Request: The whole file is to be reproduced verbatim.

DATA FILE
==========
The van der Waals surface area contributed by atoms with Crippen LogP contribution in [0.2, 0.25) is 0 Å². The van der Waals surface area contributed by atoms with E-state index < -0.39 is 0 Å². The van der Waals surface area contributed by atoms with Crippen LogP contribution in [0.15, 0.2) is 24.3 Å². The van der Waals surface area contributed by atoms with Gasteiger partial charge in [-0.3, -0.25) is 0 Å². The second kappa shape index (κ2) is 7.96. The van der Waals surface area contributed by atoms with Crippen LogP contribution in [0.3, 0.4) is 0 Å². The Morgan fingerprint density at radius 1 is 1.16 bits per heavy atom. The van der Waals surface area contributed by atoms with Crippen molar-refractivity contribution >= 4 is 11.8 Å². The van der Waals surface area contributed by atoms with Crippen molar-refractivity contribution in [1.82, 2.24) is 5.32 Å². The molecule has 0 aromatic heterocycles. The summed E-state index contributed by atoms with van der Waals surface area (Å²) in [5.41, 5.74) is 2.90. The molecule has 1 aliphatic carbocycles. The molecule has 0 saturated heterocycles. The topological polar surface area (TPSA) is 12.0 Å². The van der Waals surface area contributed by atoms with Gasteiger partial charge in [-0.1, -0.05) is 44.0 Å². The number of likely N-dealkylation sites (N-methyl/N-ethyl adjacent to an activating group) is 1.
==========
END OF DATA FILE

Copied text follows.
The van der Waals surface area contributed by atoms with Crippen LogP contribution in [0.2, 0.25) is 0 Å². The van der Waals surface area contributed by atoms with E-state index < -0.39 is 0 Å². The van der Waals surface area contributed by atoms with Crippen LogP contribution in [0.15, 0.2) is 24.3 Å². The van der Waals surface area contributed by atoms with Gasteiger partial charge in [-0.3, -0.25) is 0 Å². The second kappa shape index (κ2) is 7.96. The van der Waals surface area contributed by atoms with Crippen LogP contribution in [0.3, 0.4) is 0 Å². The Morgan fingerprint density at radius 1 is 1.16 bits per heavy atom. The van der Waals surface area contributed by atoms with Crippen molar-refractivity contribution >= 4 is 11.8 Å². The van der Waals surface area contributed by atoms with Crippen molar-refractivity contribution in [1.82, 2.24) is 5.32 Å². The molecule has 0 aromatic heterocycles. The summed E-state index contributed by atoms with van der Waals surface area (Å²) in [5.41, 5.74) is 2.90. The molecule has 1 aliphatic carbocycles. The molecule has 0 saturated heterocycles. The topological polar surface area (TPSA) is 12.0 Å². The van der Waals surface area contributed by atoms with Gasteiger partial charge in [-0.1, -0.05) is 44.0 Å². The number of likely N-dealkylation sites (N-methyl/N-ethyl adjacent to an activating group) is 1.